How do you grow meat in a lab?

Will a steak taste as good if it comes from a lab as it does from a cow?
Will a steak taste as good if it comes from a lab as it does from a cow?

A lot of us love the taste of a nice juicy hamburger or a T-bone steak that's been broiled just right. But even as we're salivating over that delicious sizzling hunk of goodness on our plates, there's a certain unappetizing reality that some of us don't like to think about. In order to get the meat for our delicious meal, a cow had to be killed and butchered. And we humans tend to feel an affinity toward cows, with their big eyes, flapping tails and soulful mooing. We smile at computer-generated anthropomorphic cows in TV commercials, because, well, we like to imagine what they would say if they could speak to us. We like cows, but we also like to eat them. It's a bedeviling conundrum. Some people solve it by become vegetarians, and abstaining from eating what they call "food with a face." But if you're accustomed to the taste of animal flesh -- and the protein, iron and other nutrients that it contains in abundance -- a tofu burger or a plate of rice and beans may seem like a poor substitute.

But wouldn't it be great if you could have all the meat you wanted, but without having to kill any animals? It probably seems like an impossible fantasy, like those talking cows in the commercials. But guess again. It may not be too long before you're able to dine on some delicious meat that looks, smells and tastes exactly like top quality organic grass-fed beef. But instead of coming from a cow, it'll come from a laboratory.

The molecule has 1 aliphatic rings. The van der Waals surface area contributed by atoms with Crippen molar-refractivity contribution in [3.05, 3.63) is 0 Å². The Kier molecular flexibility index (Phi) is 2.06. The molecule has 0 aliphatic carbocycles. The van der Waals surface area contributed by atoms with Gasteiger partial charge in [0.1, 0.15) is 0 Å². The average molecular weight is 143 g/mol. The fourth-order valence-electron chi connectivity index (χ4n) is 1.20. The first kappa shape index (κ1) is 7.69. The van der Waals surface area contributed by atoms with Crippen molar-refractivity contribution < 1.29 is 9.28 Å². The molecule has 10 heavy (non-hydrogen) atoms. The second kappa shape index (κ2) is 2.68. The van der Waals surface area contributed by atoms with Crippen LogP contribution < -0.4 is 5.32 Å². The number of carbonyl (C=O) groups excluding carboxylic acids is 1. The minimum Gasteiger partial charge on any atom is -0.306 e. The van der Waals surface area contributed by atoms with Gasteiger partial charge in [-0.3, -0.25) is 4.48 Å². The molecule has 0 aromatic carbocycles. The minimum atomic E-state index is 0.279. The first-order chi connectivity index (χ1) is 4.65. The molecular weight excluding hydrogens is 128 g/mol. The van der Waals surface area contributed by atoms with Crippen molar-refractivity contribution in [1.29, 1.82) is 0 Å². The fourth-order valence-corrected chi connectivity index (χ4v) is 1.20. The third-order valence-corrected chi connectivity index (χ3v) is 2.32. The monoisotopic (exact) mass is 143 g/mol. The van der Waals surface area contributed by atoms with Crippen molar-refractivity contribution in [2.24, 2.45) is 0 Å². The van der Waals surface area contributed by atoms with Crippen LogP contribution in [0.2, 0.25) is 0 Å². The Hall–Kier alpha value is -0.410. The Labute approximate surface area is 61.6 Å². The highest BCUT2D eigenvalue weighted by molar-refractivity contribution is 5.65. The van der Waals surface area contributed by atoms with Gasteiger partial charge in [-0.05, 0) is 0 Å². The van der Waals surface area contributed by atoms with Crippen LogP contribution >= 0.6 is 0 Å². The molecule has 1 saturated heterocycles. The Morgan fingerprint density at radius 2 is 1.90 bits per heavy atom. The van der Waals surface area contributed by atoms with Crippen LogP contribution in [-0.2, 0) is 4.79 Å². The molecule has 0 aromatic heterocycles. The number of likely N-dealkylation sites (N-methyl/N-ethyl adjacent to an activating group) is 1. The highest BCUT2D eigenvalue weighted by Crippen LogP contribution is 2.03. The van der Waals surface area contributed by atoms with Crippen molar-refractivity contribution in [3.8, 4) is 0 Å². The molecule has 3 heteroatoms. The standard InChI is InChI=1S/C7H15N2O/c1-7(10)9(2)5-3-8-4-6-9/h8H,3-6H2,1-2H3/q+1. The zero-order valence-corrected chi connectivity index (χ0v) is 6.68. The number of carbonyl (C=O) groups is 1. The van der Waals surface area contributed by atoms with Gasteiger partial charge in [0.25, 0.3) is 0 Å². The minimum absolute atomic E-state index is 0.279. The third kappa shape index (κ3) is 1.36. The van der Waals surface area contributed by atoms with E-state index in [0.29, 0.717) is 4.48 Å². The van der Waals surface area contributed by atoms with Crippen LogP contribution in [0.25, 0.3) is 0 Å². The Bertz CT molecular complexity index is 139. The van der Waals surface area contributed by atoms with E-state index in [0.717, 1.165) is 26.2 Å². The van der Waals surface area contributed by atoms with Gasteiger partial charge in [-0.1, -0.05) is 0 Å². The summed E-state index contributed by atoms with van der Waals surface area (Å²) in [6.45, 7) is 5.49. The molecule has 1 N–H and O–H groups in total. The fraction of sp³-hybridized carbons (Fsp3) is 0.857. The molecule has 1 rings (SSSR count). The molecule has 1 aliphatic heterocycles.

For years, scientists have envisioned the manufacturing of synthetic meat, which would involve taking a small amount of muscle cells from a living animal and using it to culture lumps of tissue that then could be cooked and eaten, just like real beef or chicken. But recently, they've moved closer to making mass-produced test-tube burgers a reality. In 2011, University of Missouri tissue engineering specialist Gabor Forgacs not only produced a sample of synthetic muscle, but publicly ate some of it at a scientific conference. He's started a company, Modern Meadows, which eventually aims to produce the stuff for consumers. Meanwhile, in the Netherlands, a team of researchers led by Maastricht University vascular physiologist Mark Post also claims to be on the verge of unveiling an artificial burger of its own [source: Levitt].

In this article, we'll tell you about how scientists are trying to make synthetic meat, and how it may change our dining habits. But first, let's look at the history of the quest for fake flesh.